Proposed Bill Would Change MN’s Electoral System from Winner-Take-All

Alpha News MN/Preya Samsundar

St. Paul, MN- MN Republicans introduced a bill to change the current electoral system in Minnesota.

On Monday afternoon, House Speaker Kurt Daudt (R-Crown) introduced House File 406.

The bill, authored by Rep. Glenn Gruenhagen (R-Glencoe), Rep. Steve Drazkowski (R-Mazeppa), and Daudt would seek to amend Minnesota Statutes dictating how Minnesota awards electors during a Presidential election.

House Republicans seek to amend two State Statutes.

Minnesota Statute 2016, section 208.3 dictates the nomination of presidential electors and alternates. New language added to the current statute states: “Each major political party shall nominate one presidential elector from each congressional district and two presidential electors from the state at large.” Each congressional district would be allowed one elector each totaling eight electors. The two remaining electors would be statewide electors. Alternates would be designated by the party chair as an at-large elector or congressional elector.

Republicans also added language to section 208.05. It would require an elector to cast their vote based on vote totals in the district they represent. Electors at the state-level would cast their votes based on statewide totals.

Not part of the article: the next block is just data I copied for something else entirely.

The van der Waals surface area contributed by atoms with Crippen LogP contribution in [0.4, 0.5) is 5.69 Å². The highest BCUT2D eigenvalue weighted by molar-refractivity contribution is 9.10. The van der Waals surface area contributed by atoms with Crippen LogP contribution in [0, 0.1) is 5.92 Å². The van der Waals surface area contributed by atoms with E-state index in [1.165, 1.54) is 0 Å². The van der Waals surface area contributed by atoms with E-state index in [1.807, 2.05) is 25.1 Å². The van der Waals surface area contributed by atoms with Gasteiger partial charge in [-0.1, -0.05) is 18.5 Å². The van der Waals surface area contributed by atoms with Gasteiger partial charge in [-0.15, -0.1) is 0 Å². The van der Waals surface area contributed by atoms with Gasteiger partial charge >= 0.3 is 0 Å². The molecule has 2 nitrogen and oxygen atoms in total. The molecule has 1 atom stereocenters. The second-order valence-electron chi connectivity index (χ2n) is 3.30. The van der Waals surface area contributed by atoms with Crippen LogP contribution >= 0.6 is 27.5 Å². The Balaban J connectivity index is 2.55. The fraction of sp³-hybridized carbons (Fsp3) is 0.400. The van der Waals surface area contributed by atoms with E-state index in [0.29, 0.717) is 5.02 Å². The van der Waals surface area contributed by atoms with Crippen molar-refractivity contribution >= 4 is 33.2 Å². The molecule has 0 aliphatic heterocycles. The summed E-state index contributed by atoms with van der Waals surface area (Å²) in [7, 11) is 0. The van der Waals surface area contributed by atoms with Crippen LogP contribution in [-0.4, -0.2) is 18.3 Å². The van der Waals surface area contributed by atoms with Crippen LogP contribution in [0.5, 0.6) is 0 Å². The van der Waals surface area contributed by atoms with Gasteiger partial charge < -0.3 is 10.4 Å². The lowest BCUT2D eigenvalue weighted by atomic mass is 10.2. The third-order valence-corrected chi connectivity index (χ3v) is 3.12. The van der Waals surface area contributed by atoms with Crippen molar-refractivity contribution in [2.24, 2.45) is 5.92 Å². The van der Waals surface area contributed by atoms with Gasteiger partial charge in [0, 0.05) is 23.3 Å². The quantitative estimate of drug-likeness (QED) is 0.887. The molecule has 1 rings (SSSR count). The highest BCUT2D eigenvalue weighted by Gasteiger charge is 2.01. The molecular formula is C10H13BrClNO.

If this bill receives a green light from House and Senate Republicans, Minnesota’s designation as a win-or-take-all state would cease to exist.

Minnesota’s electoral count would have looked different if this rule existed during the election. Donald Trump would have split the electoral vote with Secretary Hillary Clinton. Instead of 10 electoral votes for Clinton, Trump would have won 5 electors based on the five congressional districts he won.

Only two states in the U.S. currently award electors based on congressional district votes – Maine and Nebraska. Trump won Nebraska and Nebraska district 2 while Trump and Clinton split the electoral votes in Maine.

The change in presidential election procedure follows the legislature’s decision in December to switch Minnesota from a caucus system to a primary.